4. There is something disconcerting about the fact that charter cities would need more than economic incentives to ensure its success. As mentioned earlier, it is unrealistic and not borne out by historical evidence to place such faith in a foreign government's commitment to the charter and its outcomes. A more practical model would be a partnership with private investors.

In recent years, there have been a growing number of cities similar to the aforementioned charter cities, most notable being the spectacular Palm Islands in Dubai and the grandiose New Songdo City in South Korea. However, both these, and other similar developments, have been done by private investors with enabling policies set in place by governments. There is nothing mis-aligned about incentives in the development of such cities. Private developers who sense a profit opportunity leverage investments from investors looking for attractive long term returns, and governments benefit by the economic development and tax revenues (and also the rents by way of contracts).

The Special Economic Zones, Technology Parks and so on, that are part of economic development promotion policies in many countries, seek to build on precisely such partnerships with private investors and developers to develop and promote economic growth and development.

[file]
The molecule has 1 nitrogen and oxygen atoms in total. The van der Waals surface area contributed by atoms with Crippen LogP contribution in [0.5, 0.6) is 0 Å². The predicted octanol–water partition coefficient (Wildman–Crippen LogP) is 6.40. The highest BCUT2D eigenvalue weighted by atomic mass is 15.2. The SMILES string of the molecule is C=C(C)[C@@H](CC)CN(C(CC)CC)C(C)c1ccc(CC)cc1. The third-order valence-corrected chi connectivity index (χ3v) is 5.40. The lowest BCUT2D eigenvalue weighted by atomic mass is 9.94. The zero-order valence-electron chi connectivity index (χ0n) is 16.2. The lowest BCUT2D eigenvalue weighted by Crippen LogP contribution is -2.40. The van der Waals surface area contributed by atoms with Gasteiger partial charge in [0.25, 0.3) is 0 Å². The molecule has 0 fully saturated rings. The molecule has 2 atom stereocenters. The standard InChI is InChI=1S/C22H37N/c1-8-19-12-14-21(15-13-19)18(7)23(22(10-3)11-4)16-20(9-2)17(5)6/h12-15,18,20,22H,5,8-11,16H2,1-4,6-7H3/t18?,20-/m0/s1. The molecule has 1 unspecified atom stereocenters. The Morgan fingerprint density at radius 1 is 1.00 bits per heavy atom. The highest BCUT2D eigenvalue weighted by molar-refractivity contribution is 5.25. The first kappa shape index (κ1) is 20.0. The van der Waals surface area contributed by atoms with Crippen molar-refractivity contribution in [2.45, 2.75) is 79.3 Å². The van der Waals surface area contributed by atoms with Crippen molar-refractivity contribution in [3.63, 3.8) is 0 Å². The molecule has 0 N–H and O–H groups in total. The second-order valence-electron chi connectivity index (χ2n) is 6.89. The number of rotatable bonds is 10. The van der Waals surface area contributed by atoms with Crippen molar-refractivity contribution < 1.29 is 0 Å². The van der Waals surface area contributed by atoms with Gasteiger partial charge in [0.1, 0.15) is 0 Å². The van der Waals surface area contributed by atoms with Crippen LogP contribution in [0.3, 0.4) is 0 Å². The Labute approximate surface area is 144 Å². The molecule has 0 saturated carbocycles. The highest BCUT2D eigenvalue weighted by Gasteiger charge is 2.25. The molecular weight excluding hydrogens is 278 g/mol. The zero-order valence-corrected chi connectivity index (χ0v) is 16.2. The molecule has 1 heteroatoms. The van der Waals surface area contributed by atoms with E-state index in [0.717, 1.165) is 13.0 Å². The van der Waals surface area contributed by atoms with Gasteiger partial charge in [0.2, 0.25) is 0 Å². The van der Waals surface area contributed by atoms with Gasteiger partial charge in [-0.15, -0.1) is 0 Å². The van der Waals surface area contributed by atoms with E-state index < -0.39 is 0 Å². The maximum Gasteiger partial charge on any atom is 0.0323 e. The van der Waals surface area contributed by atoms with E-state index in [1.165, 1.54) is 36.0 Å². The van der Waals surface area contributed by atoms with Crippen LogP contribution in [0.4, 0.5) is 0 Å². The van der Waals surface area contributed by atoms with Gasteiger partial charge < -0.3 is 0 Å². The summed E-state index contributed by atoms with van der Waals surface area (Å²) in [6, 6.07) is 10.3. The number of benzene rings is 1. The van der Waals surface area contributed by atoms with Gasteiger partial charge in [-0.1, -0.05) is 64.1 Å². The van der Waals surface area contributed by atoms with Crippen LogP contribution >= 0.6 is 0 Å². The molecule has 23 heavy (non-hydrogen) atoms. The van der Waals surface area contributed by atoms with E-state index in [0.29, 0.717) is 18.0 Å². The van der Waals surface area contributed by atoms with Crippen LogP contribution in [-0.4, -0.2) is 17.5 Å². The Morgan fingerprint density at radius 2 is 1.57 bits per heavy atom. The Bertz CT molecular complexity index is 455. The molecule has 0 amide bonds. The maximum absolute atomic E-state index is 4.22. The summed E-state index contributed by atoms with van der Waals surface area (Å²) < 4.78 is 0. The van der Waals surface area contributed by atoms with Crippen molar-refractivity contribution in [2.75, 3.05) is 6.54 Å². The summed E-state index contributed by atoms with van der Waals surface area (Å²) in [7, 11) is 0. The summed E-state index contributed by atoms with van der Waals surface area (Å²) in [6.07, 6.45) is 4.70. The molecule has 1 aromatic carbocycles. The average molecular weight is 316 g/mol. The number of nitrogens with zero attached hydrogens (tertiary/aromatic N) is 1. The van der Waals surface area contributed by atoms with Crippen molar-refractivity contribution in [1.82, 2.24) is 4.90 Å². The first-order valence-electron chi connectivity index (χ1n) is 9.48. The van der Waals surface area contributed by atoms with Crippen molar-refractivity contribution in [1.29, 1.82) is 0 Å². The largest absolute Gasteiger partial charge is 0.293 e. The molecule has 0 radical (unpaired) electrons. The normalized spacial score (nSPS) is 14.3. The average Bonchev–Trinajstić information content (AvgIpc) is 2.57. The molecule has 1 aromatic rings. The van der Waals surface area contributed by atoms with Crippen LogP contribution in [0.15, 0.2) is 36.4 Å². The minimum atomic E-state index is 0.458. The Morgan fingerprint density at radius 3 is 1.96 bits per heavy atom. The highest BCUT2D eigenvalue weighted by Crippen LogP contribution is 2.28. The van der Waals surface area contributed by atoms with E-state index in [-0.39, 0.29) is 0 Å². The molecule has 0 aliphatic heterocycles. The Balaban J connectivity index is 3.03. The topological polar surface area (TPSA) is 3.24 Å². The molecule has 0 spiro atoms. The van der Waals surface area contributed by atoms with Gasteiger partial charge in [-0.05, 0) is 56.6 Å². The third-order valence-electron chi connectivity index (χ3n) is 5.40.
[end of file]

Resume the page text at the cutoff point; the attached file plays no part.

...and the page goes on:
5. And finally, there is the issue of political acceptability that will come in the way of charter cities even if all the aforementioned challenges are surmounted. For example, a charter city in India administered by one state government will surely come up against local politics, in its various dimensions (for simplicity assume a city located in one state and being administered by another, with both states belonging to two opposing political parties). The possible incentive distortions that can derail such projects are manifold.